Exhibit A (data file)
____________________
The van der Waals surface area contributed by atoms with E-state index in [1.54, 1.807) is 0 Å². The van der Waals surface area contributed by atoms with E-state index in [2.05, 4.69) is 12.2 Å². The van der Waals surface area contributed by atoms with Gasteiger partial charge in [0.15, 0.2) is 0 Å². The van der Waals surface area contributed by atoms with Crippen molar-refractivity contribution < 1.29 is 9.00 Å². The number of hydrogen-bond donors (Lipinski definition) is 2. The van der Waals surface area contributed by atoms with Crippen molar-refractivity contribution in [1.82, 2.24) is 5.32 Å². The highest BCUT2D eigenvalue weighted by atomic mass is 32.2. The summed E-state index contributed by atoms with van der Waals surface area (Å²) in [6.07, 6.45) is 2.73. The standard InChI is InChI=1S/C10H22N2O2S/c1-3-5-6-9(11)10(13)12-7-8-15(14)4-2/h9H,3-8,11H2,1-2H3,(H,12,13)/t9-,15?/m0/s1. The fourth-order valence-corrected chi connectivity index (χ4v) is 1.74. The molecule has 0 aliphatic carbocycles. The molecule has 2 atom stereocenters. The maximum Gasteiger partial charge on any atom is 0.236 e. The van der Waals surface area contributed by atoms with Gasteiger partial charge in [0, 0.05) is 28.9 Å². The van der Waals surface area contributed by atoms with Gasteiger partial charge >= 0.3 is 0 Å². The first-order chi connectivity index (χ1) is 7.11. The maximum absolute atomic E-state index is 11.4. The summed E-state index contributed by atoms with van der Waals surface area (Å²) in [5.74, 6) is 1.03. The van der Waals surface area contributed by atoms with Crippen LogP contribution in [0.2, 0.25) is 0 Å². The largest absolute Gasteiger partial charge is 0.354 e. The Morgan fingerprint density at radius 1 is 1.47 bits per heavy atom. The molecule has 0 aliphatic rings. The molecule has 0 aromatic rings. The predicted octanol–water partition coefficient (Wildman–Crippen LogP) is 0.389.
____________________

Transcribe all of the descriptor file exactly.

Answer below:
The van der Waals surface area contributed by atoms with E-state index in [1.54, 1.807) is 0 Å². The van der Waals surface area contributed by atoms with E-state index in [2.05, 4.69) is 12.2 Å². The van der Waals surface area contributed by atoms with Gasteiger partial charge in [0.15, 0.2) is 0 Å². The van der Waals surface area contributed by atoms with Crippen molar-refractivity contribution < 1.29 is 9.00 Å². The number of hydrogen-bond donors (Lipinski definition) is 2. The van der Waals surface area contributed by atoms with Crippen molar-refractivity contribution in [1.82, 2.24) is 5.32 Å². The highest BCUT2D eigenvalue weighted by atomic mass is 32.2. The summed E-state index contributed by atoms with van der Waals surface area (Å²) in [6.07, 6.45) is 2.73. The standard InChI is InChI=1S/C10H22N2O2S/c1-3-5-6-9(11)10(13)12-7-8-15(14)4-2/h9H,3-8,11H2,1-2H3,(H,12,13)/t9-,15?/m0/s1. The fourth-order valence-corrected chi connectivity index (χ4v) is 1.74. The molecule has 0 aliphatic carbocycles. The molecule has 2 atom stereocenters. The maximum Gasteiger partial charge on any atom is 0.236 e. The van der Waals surface area contributed by atoms with Gasteiger partial charge in [0, 0.05) is 28.9 Å². The van der Waals surface area contributed by atoms with Gasteiger partial charge >= 0.3 is 0 Å². The first-order chi connectivity index (χ1) is 7.11. The maximum absolute atomic E-state index is 11.4. The summed E-state index contributed by atoms with van der Waals surface area (Å²) in [5.74, 6) is 1.03. The van der Waals surface area contributed by atoms with Crippen LogP contribution in [0.2, 0.25) is 0 Å². The largest absolute Gasteiger partial charge is 0.354 e. The Morgan fingerprint density at radius 1 is 1.47 bits per heavy atom. The molecule has 0 aliphatic rings. The molecule has 0 aromatic rings. The predicted octanol–water partition coefficient (Wildman–Crippen LogP) is 0.389.